Monthly Archives: April 2011

Updating Twitter via SuperTweet using VBA

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In my previous article I showed how to update a twitter status, prior to the twitter decision to remove the basic authentication api.  This article shows a way of getting around this.  The SuperTweet service allows you to continue to use basic authentication.  This is particularly useful for non-visual processes that use VBA.

I am currently using Twitter to update a private tweet-stream of my activities (such as sending email) from an Outlook 2010 macro.  This stream is then fed into the iPhone application Momento, which provides me with an “autodiary” based on my various twitter feeds and online services.

To use the SuperTweet, there are just three steps:

  1. Sign In with OAuth to the SuperTweet.net  (Sign-Up/Sign-In Now)
  2. Create a password for your applications to use with the SuperTweet.net API when they want to Tweet: Learn more.
  3. Change your application to use http://api.supertweet.net instead of Twitter.com.  See the sample below on how to do this using WinHttp in VBA. ( Learn more.)

The VBA code below will allow you to do an update to Twitter.  The UrlEncode implementation came from this StackOverflow post.

Function PostToTwitter(statusUpdate As String, username As String, password As String) As Boolean
    Const HTTPREQUEST_SETCREDENTIALS_FOR_SERVER = 0 
    On Error GoTo error_handler
   
    Dim WinHttpReq As New WinHttpRequest
 
     ' Assemble an HTTP Request.
    WinHttpReq.Open "POST", _
      "http://api.supertweet.net/1/statuses/update.xml", False
    WinHttpReq.SetCredentials username, password, HTTPREQUEST_SETCREDENTIALS_FOR_SERVER
    ' Send the HTTP Request.
    WinHttpReq.SetRequestHeader "Content-Type", "application/x-www-form-urlencoded"
    WinHttpReq.Send "status=" & URLEncode(statusUpdate)
    If WinHttpReq.Status <> 200 Then
      
       GoTo error_handler
    End If
    DoEvents
    Debug.Print "Posted - " & statusUpdate
   
    PostToTwitter = True
   
    Exit Function

error_handler:

    PostToTwitter = False
   
    Exit Function
       
End Function

Public Function URLEncode( _
   StringToEncode As String, _
   Optional UsePlusRatherThanHexForSpace As Boolean = False _
) As String

  Dim TempAns As String
  Dim CurChr As Integer
  CurChr = 1

  Do Until CurChr - 1 = Len(StringToEncode)
    Select Case Asc(Mid(StringToEncode, CurChr, 1))
      Case 48 To 57, 65 To 90, 97 To 122
        TempAns = TempAns & Mid(StringToEncode, CurChr, 1)
      Case 32
        If UsePlusRatherThanHexForSpace = True Then
          TempAns = TempAns & "+"
        Else
          TempAns = TempAns & "%" & Hex(32)
        End If
      Case Else
        TempAns = TempAns & "%" & _
          Right("0" & Hex(Asc(Mid(StringToEncode, _
          CurChr, 1))), 2)
    End Select

    CurChr = CurChr + 1
  Loop

  URLEncode = TempAns
End Function

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Bringing a Windows Application to the Foreground using .net

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It’s surprising that there’s very little information available about bringing another windows application to the foreground.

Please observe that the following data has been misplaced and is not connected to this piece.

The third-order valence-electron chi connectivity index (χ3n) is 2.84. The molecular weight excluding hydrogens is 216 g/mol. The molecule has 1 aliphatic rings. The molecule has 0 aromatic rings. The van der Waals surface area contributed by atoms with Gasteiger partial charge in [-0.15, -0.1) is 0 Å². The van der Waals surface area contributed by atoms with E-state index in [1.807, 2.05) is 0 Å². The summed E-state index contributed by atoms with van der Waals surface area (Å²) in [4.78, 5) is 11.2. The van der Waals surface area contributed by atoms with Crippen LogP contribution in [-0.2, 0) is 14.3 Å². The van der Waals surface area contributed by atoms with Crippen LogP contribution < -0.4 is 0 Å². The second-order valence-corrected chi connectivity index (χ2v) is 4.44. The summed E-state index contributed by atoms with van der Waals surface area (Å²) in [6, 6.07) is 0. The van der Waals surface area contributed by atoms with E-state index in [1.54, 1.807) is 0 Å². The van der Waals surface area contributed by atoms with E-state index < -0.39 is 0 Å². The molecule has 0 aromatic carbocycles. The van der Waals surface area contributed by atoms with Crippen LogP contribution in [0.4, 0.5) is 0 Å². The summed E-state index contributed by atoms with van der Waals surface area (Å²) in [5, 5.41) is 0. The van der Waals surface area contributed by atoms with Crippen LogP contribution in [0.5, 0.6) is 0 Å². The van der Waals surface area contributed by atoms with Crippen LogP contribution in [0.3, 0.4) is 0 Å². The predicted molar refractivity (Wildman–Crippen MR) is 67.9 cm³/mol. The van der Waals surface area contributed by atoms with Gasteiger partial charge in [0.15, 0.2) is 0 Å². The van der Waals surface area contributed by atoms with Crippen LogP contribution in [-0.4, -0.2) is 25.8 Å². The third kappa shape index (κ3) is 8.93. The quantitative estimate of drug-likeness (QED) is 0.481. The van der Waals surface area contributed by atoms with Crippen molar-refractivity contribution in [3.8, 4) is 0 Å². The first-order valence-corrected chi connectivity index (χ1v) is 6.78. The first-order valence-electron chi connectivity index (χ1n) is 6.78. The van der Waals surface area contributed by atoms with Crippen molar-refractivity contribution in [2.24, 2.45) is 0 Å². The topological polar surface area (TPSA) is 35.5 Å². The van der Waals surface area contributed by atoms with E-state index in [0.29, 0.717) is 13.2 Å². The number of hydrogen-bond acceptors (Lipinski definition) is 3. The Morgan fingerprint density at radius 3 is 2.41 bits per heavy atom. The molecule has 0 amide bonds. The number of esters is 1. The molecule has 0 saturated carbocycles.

The SetForegroundWindow api call can be useful in this regard, but it can’t be used unless you know the windows handle of the main window of the application you’re activating.  If the application you’re activating has many child windows, simply using the “MainWindowHandle” property on the Process object is not enough.

The code fragment and sample will show how to find a process, enumerate it’s child windows, then send these the foreground.

 

BringAppToForeground(“notepad”)

………

using System.Diagnostics; 
using System.Runtime.InteropServices;

……….

[DllImport("user32.dll")] public static extern bool SetForegroundWindow(IntPtr hWnd); 
[DllImport("user32.dll")] 

public static extern IntPtr FindWindowEx(IntPtr hwndParent, IntPtr hwndChildAfter,

string windowClass, string windowTitle);

       
private void BringAppToForeground(string appName) 
{

           // Find Parent 
           IntPtr parenthWnd = GetProcessWindowHandle(appName); 
           if (parenthWnd == IntPtr.Zero) return; 
           
           // Get list of child windows 
           List<IntPtr> loChildWindows = GetChildWindowHandles(parenthWnd);

           // Bring Windows to Front 
           BringWindowsToFront(loChildWindows.Reverse<IntPtr>());

}

private static IntPtr GetProcessWindowHandle(string processName) 
{ 
           IntPtr parenthWnd = IntPtr.Zero; 
           foreach (Process loProcess in Process.GetProcessesByName(processName)) 
           { 
               parenthWnd = loProcess.MainWindowHandle; 
               if (parenthWnd != IntPtr.Zero) break; 
           } 
           return parenthWnd; 
}

private static void BringWindowsToFront(IEnumerable<IntPtr> windows) 
{ 
           // Go through each and bring to front 
           foreach (IntPtr fronthWnd in windows) 
           { 
               SetForegroundWindow(fronthWnd); 
           } 
}

private static List<IntPtr> GetChildWindowHandles(IntPtr parenthWnd) 
{ 
           IntPtr hWnd = IntPtr.Zero; 
           List<IntPtr> loChildWindows = new List<IntPtr>(); 
           do 
           { 
               hWnd = FindWindowEx(parenthWnd, hWnd, null, null); 
               if (hWnd == IntPtr.Zero) break; 
               loChildWindows.Add(hWnd); 
           } 
           while (hWnd != IntPtr.Zero); 
           return loChildWindows; 
} 


To understand how to use this in a winforms project, take a look at the sample project.

Download Sample Project